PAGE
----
Homes that are built with aluminum wiring are at particularly high risk of fire, as aluminum can’t handle the loads as well as copper can. If the aluminum wiring has copper pigtails, the wirenuts that are used to connect the two materials can come loose over time, and the gel inside them that prevents the aluminum and copper from coming into direct contact with one another can dry up. When that happens, the Al/Cu interaction generates heat – and will cause a fire if not caught quickly. Because these things happen inside the walls, they usually are not discovered until the fire breaks out. The fire/heat/melting can travel through the walls and by the time it breaks through the walls, the whole house can go up in an instant like a fireball.

Again, I learned about Al/Cu wiring and the connectors, as well as the arcing issue, the hard way – through experience. I was lucky, though. The near-fire started in a light switch in the kitchen (just by chance) – and also just by chance, I happened to still be awake, and found it when I went to turn off the light on my way to bed. Thank God I’m a night person, because this was at 1:30 in the morning. If I’d have been asleep, I’d have likely died in my bed.

The cure for this problem is to ideally completely rewire the house with all copper wiring, but given that that is often cost-prohibitive and typically will require tearing out a lot of walls and more, the most practical solution for most people is to replace all of the wirenuts in the entire residence with new ones that meet current code, or ideally to install Copalum crimping. You can find everything you ever wanted or needed to know about aluminum wiring, its hazards, and mitigation of them at the Aluminum Wiring Information Website.

I warned my homeowner’s association about this issue, knowing that it could endanger our entire complex, but they wouldn’t listen. Sure enough, several years later, we had a major fire elsewhere in the complex that destroyed one townhouse and seriously damaged three others. In that case, the fire was caused by arcing due to loose connections – which would have likely been detected had the association required everyone to inspect and repair their wiring as I did following my own near-miss. In that case, the owner of the destroyed home where the fire started told me that her housekeeper was complaining that the vacuum cleaner wasn’t working in any of several outlets. She said that the fire suddenly burst through the walls like an explosion and spread so quickly that from the instant it started, right in front of them, they were barely able to get out of the house.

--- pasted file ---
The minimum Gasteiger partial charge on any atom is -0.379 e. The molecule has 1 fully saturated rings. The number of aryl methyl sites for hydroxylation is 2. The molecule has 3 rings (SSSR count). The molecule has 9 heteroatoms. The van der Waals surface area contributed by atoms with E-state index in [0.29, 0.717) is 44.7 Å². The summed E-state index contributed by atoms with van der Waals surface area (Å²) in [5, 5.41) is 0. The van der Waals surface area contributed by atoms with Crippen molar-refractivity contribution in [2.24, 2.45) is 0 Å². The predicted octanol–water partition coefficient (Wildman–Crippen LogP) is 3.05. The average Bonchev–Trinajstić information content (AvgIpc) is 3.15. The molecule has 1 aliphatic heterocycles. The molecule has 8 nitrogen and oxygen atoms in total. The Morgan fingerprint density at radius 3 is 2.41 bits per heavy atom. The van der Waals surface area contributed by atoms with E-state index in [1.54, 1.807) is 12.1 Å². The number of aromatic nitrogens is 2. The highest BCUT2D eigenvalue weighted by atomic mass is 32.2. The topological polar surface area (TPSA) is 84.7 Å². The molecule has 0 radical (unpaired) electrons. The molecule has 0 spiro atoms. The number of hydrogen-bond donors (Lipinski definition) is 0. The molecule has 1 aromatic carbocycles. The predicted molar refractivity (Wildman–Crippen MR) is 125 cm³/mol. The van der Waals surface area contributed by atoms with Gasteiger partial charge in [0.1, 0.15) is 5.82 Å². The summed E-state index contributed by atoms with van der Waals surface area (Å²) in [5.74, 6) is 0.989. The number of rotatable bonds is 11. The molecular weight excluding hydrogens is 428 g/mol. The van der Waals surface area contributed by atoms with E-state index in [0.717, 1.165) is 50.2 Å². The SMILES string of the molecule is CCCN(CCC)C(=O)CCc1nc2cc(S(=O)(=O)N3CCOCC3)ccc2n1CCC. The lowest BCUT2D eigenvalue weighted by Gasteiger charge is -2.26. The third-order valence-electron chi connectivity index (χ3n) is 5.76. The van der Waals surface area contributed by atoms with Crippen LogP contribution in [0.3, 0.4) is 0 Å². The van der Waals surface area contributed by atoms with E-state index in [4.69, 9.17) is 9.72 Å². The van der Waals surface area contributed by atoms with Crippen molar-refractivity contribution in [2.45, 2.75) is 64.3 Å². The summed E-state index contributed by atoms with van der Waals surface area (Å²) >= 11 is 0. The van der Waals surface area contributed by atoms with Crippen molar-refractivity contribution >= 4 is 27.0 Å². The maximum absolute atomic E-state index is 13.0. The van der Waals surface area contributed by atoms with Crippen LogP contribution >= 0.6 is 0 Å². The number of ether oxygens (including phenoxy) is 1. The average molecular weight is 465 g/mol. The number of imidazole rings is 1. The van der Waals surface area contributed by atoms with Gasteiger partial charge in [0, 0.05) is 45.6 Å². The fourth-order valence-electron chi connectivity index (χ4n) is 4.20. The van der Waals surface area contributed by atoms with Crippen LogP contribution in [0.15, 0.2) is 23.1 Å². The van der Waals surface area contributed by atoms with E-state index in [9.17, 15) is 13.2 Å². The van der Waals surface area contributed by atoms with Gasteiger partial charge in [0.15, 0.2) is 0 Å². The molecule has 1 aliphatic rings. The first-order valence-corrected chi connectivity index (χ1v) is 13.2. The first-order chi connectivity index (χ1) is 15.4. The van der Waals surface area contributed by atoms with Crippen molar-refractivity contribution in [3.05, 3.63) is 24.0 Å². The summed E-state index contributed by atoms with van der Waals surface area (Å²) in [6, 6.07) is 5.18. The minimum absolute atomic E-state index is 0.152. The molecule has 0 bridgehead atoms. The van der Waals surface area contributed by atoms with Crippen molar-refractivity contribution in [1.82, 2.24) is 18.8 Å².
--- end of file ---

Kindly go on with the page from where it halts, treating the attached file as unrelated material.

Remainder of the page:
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remodelling-buyers-market

If you’ve put remodelling and redecorating plans on hold because of the economy and thinking you can’t afford to do it right now, it’s definitely time to rethink that position, for a variety of reasons.

If you’re like many people, you’re likely spending more time at home these days instead of out and about, eating out, going to theater and concerts, travelling, etc. So why not be sure the space you’re spending all this additional time in is your dream place to be?

Unlike the money you spend on vacations and the like, which brings fleeting joy, the money you invest into your home may pay back when it comes time to sell, but just as importantly (or even more so), it will also reward you psychically and emotionally every single day you live there by making your home even more comfortable for every day living. Wouldn’t it be wonderful to come home at the end of each day and feel that thrill of being in a space that you love and that nurtures you no matter what else is going on in your world? To have a home that you actually don’t even want to leave?